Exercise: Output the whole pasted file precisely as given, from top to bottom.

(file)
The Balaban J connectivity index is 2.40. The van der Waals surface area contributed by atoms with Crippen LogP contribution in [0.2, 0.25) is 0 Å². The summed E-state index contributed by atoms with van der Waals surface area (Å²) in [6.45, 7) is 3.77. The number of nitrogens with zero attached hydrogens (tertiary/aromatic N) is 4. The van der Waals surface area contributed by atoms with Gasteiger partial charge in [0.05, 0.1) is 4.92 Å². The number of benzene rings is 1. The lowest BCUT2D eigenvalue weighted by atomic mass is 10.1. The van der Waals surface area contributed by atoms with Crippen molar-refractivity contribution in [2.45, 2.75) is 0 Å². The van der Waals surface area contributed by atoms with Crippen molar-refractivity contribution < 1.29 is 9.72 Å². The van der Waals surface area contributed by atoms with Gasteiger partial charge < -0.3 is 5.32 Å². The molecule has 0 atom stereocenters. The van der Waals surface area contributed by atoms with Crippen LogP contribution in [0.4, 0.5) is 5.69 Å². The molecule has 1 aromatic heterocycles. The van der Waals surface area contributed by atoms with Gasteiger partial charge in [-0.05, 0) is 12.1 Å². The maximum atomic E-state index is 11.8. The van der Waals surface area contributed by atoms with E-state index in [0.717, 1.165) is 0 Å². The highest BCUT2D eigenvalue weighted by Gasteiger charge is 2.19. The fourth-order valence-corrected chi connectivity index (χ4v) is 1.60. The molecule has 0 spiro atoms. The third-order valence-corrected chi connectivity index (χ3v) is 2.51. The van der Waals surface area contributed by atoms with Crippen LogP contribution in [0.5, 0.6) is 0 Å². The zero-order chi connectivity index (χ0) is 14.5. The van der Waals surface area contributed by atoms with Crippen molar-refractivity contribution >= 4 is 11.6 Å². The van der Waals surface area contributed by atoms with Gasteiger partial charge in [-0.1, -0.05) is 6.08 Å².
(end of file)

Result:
The Balaban J connectivity index is 2.40. The van der Waals surface area contributed by atoms with Crippen LogP contribution in [0.2, 0.25) is 0 Å². The summed E-state index contributed by atoms with van der Waals surface area (Å²) in [6.45, 7) is 3.77. The number of nitrogens with zero attached hydrogens (tertiary/aromatic N) is 4. The van der Waals surface area contributed by atoms with Gasteiger partial charge in [0.05, 0.1) is 4.92 Å². The number of benzene rings is 1. The lowest BCUT2D eigenvalue weighted by atomic mass is 10.1. The van der Waals surface area contributed by atoms with Crippen molar-refractivity contribution in [2.45, 2.75) is 0 Å². The van der Waals surface area contributed by atoms with Crippen molar-refractivity contribution < 1.29 is 9.72 Å². The van der Waals surface area contributed by atoms with Gasteiger partial charge < -0.3 is 5.32 Å². The molecule has 0 atom stereocenters. The van der Waals surface area contributed by atoms with Crippen LogP contribution in [0.4, 0.5) is 5.69 Å². The molecule has 1 aromatic heterocycles. The van der Waals surface area contributed by atoms with Gasteiger partial charge in [-0.05, 0) is 12.1 Å². The maximum atomic E-state index is 11.8. The van der Waals surface area contributed by atoms with E-state index in [0.717, 1.165) is 0 Å². The highest BCUT2D eigenvalue weighted by Gasteiger charge is 2.19. The fourth-order valence-corrected chi connectivity index (χ4v) is 1.60. The molecule has 0 spiro atoms. The third-order valence-corrected chi connectivity index (χ3v) is 2.51. The van der Waals surface area contributed by atoms with Crippen LogP contribution in [0.5, 0.6) is 0 Å². The zero-order chi connectivity index (χ0) is 14.5. The van der Waals surface area contributed by atoms with Crippen molar-refractivity contribution >= 4 is 11.6 Å². The van der Waals surface area contributed by atoms with Gasteiger partial charge in [-0.1, -0.05) is 6.08 Å².